According to the National Highway Traffic Safety Administration (NHTSA), there were almost 16,700 deaths in 2004 caused by accidents related to driving under the influence of alcohol. Overall, driving under the influence of alcohol and illicit drugs is among the leading sources of preventable death by injury in the United States.

“This report highlights the enormous public health risk posed by this problem – one threatening the lives of many Americans every day,” said SAMHSA Administrator Terry Cline, Ph.D. “By highlighting the scope and nature of this problem in each state we can help communities best use their efforts and resources to address this preventable menace.”

State-by state listings of the percentage of adult drivers who drove under the influence of either alcohol or illicit drugs in the past year are provided in the chart following this release.
The full report is available on the Web at http://oas.samhsa.gov/2k8/stateDUI/stateDUI.cfm. .

Copies may be obtained free of charge by calling SAMHSA’s Health Information Network at 1-877-SAMHSA-7 (1-877-726-4727). Request inventory number SMA 08-4311. For related publications and information, visit http://www.samhsa.gov/.

(Taken from www.cadca.org)

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City strengthens minor in possession ordinance

On Tuesday, the council voted to strengthen an ordinance enforcing state law concerning minors in possession of alcohol.

The council approved two changes to the ordinance. The first makes it easier for preliminary breath tests for alcohol, or the refusal to submit to the tests, to be used as evidence in a trial. That change is in accordance with a similar amendment to Kansas state law.

The second change, however, makes Lenexa’s minors in possession ordinance more strict than the state’s.

With the change, Lenexa police officers can ask minors they suspect of being intoxicated to submit to preliminary breath testing. Those tests, or the refusal to submit to them, could then be used as evidence at trial.

Formerly, Lenexa was required to prove that a minor either possessed or drank alcohol within Lenexa’s borders.

The new “internal possession” provision to the ordinance, as it is called, was approved by six of the seven council members present.

The lone dissenter, Ward Two Councilman Tom Nolte, said the provision would create unsustainable work loads for the city’s police and court system.

Other council members said Lenexa was right to take a firm stand against teen drinking, which members, including Nolte, said was a serious problem.

(Taken from the Kansas City Star, Written by Andy Nelson)

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Organizers titled the meeting “Let’s Start Talking,” but with the panel of nine outnumbering the audience by three, the discussion on preventing underage drinking waned.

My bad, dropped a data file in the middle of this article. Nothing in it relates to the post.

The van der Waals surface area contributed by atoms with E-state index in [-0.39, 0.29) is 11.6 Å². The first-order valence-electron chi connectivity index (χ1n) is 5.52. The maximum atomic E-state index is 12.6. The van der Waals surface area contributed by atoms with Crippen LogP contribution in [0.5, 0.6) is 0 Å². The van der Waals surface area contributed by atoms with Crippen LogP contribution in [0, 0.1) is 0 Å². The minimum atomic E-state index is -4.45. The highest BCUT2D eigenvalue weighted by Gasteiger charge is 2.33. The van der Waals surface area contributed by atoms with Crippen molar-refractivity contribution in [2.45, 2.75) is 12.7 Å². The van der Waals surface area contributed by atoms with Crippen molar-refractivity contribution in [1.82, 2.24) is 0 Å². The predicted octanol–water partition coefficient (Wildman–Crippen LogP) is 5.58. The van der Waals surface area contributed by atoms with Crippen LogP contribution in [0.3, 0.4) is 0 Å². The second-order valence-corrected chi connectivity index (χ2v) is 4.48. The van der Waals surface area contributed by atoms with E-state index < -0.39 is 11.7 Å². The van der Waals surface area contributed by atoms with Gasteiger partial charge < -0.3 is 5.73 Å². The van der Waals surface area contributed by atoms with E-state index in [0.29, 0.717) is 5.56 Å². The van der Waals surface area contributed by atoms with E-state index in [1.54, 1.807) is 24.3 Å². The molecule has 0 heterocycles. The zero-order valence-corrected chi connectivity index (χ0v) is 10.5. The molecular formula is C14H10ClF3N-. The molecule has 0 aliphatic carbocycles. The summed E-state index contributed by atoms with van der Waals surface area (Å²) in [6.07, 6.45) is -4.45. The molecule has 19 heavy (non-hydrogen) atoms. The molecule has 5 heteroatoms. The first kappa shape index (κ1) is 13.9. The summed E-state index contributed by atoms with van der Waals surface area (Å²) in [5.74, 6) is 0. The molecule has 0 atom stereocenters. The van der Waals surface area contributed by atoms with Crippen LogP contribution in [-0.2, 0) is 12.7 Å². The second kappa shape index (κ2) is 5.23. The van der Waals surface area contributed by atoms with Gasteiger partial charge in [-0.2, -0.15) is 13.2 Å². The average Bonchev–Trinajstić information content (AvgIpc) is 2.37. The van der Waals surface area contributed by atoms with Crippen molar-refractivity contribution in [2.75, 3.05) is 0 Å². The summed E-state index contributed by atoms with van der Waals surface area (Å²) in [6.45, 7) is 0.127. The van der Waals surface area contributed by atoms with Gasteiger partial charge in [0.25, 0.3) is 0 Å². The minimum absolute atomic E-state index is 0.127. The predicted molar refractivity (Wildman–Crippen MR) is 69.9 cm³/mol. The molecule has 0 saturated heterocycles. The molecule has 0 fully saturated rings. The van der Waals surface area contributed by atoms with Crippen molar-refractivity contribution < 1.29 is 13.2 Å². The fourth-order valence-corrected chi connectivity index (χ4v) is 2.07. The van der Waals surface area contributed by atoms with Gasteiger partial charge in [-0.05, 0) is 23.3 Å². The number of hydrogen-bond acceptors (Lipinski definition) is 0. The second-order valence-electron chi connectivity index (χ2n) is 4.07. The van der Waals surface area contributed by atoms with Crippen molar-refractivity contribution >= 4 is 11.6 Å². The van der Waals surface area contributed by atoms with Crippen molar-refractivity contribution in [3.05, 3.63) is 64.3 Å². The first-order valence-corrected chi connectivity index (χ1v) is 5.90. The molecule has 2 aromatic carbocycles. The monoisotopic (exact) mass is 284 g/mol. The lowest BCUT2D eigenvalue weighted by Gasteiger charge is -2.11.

Instead, the discussion turned from preventing underage drinking to raising awareness of the issue.

“I’m embarrassed for my community,” Vicki Miller, Overland Park, said toward the end of the forum.

The Johnson County STOP Underage Drinking Project hosted a town hall-style meeting at Blue Valley Northwest High School, 132600 Switzer Ave., Overland Park, on April 9 as part of Alcohol Awareness Month and the Surgeon General’s Call to Action to prevent underage drinking.

Miller works at Oxford Middle School, 12500 Switzer Ave., Overland Park. She has two children who are Blue Valley district graduates, and one now in high school and one in middle school. She said the community is in denial about underage drinking.

According to surveys, STOP said the average age for the first use of alcohol in Johnson County is 13 years old and that 43 percent of seniors reported binge drinking in the last two weeks.

“How do we keep this a priority?” STOP Chairwoman Karen Leisner, who also works for the Regional Prevention Center in Olathe, asked the audience.

Tonya Merrigan, Blue Valley’s director of student programs and co-coordinator of drug and alcohol activities, said the district has made drug and alcohol prevention a priority and installed it into the K-12 curriculum.

“Rather than having stand-alone programs we felt it was important to incorporate it into the curriculum,” Merrigan said.

Merrigan said some of the high schools host after-prom and after-graduation parties to encourage students to celebrate without drinking. She also said the district’s high schools and middle schools have drug and alcohol prevention nights.

In May the district will work with the Regional Prevention Center to bring middle school and high school teachers, counselors and administrators together to look at Blue Valley’s drug and alcohol prevention activities and see what the next step should be, Merrigan said.

A new report, “Quantity and Frequency of Alcohol Use among Underage Drinkers” stated that 11 percent of all alcoholic drinks consumed in the United States are consumed by people under 21 years old.